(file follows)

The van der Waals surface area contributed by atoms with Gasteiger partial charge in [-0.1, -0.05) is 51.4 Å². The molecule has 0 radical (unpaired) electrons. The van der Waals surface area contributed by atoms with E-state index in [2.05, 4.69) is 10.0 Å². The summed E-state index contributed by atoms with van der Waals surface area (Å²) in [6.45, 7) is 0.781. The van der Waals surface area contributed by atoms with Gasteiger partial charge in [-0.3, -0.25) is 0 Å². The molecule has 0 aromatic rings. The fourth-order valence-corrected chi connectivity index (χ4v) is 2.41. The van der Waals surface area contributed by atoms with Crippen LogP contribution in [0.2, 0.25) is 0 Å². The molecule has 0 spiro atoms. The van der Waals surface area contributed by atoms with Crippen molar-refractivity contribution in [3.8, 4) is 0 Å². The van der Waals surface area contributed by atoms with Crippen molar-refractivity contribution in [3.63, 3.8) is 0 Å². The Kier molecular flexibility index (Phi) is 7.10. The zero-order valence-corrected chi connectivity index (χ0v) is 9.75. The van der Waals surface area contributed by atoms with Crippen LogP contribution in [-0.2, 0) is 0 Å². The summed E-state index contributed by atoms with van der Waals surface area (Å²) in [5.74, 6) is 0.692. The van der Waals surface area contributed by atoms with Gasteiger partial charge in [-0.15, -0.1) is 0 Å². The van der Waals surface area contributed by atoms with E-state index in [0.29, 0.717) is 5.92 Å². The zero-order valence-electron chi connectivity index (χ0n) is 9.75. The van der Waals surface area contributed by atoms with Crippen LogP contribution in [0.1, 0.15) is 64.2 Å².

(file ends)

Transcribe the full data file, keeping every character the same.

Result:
The van der Waals surface area contributed by atoms with Gasteiger partial charge in [-0.1, -0.05) is 51.4 Å². The molecule has 0 radical (unpaired) electrons. The van der Waals surface area contributed by atoms with E-state index in [2.05, 4.69) is 10.0 Å². The summed E-state index contributed by atoms with van der Waals surface area (Å²) in [6.45, 7) is 0.781. The van der Waals surface area contributed by atoms with Gasteiger partial charge in [-0.3, -0.25) is 0 Å². The molecule has 0 aromatic rings. The fourth-order valence-corrected chi connectivity index (χ4v) is 2.41. The van der Waals surface area contributed by atoms with Crippen LogP contribution in [0.2, 0.25) is 0 Å². The molecule has 0 spiro atoms. The van der Waals surface area contributed by atoms with Crippen molar-refractivity contribution in [3.8, 4) is 0 Å². The van der Waals surface area contributed by atoms with Crippen molar-refractivity contribution in [3.63, 3.8) is 0 Å². The Kier molecular flexibility index (Phi) is 7.10. The zero-order valence-corrected chi connectivity index (χ0v) is 9.75. The van der Waals surface area contributed by atoms with Crippen LogP contribution in [-0.2, 0) is 0 Å². The summed E-state index contributed by atoms with van der Waals surface area (Å²) in [5.74, 6) is 0.692. The van der Waals surface area contributed by atoms with Gasteiger partial charge in [-0.15, -0.1) is 0 Å². The van der Waals surface area contributed by atoms with E-state index in [0.29, 0.717) is 5.92 Å². The zero-order valence-electron chi connectivity index (χ0n) is 9.75. The van der Waals surface area contributed by atoms with Crippen LogP contribution in [0.1, 0.15) is 64.2 Å².